Travel Reference
In-Depth Information
Chapter Seven
Liberation and Modernity
in the Wake of the War
Much as the period from the turn of the century to the First World War
had witnessed profound changes in society and technology, favouring
the adaptation of the dynamic properties of Impressionism to Canadian
painting and literature (chapter five), the years within and following
the Second World War saw radical changes occur in Quebec, in this case
with artistic innovations announcing, accompanying, perhaps even in-
augurating cultural and societal transformation.
Paul-Émile Borduas, considered by many as the first original Canadian
painter, begins his earth-shaking manifesto, Refus global (Total Refusal),
with a devastating description of Quebec society: 'Rejetons de modestes
familles canadiennes françaises, ouvrières ou petites bourgeoises, de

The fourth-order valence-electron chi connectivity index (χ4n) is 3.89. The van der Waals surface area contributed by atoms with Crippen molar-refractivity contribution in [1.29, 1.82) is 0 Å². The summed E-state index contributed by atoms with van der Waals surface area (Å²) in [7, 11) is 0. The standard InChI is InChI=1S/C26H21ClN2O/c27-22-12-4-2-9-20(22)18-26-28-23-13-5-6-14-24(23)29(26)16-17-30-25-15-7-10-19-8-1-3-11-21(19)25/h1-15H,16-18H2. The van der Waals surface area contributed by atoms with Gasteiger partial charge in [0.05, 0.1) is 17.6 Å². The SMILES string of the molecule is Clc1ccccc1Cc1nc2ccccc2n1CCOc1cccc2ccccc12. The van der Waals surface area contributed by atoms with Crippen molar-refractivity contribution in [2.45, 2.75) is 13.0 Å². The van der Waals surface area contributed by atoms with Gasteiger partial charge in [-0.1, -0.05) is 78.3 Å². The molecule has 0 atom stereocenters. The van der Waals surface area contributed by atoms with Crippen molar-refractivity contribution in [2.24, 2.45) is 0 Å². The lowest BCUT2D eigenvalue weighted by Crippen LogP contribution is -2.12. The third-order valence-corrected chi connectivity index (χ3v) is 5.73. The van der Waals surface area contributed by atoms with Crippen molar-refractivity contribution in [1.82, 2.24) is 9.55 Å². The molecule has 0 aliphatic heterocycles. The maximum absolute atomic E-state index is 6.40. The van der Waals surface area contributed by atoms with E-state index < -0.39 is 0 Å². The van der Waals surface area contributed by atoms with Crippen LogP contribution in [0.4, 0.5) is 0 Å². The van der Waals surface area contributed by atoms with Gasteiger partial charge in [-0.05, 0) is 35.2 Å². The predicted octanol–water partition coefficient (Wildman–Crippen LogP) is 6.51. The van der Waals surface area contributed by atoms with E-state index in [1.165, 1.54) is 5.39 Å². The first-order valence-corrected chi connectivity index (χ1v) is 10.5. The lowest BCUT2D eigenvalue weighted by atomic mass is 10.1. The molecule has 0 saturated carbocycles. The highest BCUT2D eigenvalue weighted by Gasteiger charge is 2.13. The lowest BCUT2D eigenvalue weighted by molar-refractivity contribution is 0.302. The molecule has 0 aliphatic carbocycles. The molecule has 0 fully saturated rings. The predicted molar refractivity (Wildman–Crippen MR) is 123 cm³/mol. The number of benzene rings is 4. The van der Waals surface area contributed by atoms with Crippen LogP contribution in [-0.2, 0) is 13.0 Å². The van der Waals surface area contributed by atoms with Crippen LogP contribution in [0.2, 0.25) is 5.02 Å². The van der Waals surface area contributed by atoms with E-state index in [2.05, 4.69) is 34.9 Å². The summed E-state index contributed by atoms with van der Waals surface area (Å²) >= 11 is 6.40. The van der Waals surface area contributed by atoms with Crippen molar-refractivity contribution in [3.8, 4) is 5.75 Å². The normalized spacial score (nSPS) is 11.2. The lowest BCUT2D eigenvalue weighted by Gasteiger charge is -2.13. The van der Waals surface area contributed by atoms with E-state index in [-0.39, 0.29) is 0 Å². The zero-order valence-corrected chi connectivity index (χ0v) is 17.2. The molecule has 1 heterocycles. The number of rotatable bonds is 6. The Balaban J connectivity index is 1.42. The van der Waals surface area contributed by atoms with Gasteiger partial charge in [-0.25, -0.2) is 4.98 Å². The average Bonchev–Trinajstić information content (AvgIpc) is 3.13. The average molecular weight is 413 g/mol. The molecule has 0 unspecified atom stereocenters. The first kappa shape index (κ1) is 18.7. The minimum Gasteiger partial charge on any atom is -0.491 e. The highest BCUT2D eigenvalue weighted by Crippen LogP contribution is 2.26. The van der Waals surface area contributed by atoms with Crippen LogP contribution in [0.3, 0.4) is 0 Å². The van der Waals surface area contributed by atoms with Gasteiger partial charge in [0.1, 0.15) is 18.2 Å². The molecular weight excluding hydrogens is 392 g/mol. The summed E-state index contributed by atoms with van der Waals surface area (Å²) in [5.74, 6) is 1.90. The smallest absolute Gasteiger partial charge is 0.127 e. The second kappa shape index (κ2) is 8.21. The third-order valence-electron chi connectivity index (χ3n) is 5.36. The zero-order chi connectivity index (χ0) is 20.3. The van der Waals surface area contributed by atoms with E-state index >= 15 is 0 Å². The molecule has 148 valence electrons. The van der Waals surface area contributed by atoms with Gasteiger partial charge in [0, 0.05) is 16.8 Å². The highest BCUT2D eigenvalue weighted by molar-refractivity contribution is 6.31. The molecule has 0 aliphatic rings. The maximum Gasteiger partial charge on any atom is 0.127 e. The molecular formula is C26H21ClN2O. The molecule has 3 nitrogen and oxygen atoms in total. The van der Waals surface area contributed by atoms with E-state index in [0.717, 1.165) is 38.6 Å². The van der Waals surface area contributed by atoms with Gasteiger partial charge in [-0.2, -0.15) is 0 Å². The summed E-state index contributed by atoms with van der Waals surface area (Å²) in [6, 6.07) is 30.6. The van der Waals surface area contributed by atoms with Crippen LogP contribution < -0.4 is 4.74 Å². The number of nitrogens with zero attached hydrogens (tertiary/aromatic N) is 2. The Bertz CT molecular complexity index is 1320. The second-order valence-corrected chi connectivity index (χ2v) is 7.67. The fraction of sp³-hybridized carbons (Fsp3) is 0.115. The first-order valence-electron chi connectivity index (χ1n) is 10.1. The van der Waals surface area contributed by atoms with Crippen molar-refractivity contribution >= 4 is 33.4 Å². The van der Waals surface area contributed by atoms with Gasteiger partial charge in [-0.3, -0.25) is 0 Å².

l'arrivée du pays à nos jours restées françaises et catholiques par résis-
tance au vainqueur, par attachement arbitraire au passé, par plaisir et
orgueil sentimental et autres nécessités … Tenu à l'écart de l'évolution
universelle de la pensée pleine de risques et de dangers.' (45; Descendants
of modest French-Canadian families, labourers or petit bourgeois, from
our arrival on this soil up to the present day kept French and Catholic by
resistance to the conqueror, by an irrational attachment to the past, by
self-indulgence and sentimental pride and other compulsions … shielded
from the broader evolution of thought as too risky and dangerous.) This
conservative isolationism seemed particularly anachronistic in light of
social, industrial, urban, and technological advances during and follow-
ing the Second World War, 1 and would reach its nadir, for Borduas, from
1944 to 1959, during the regime of the ultra-conservative Quebec pre-
mier Maurice Duplessis. Determined to shelter traditional values and
avoid assimilation, Duplessis sought more political autonomy and
greater cultural isolation for the province. Yet, the bastion that wards off
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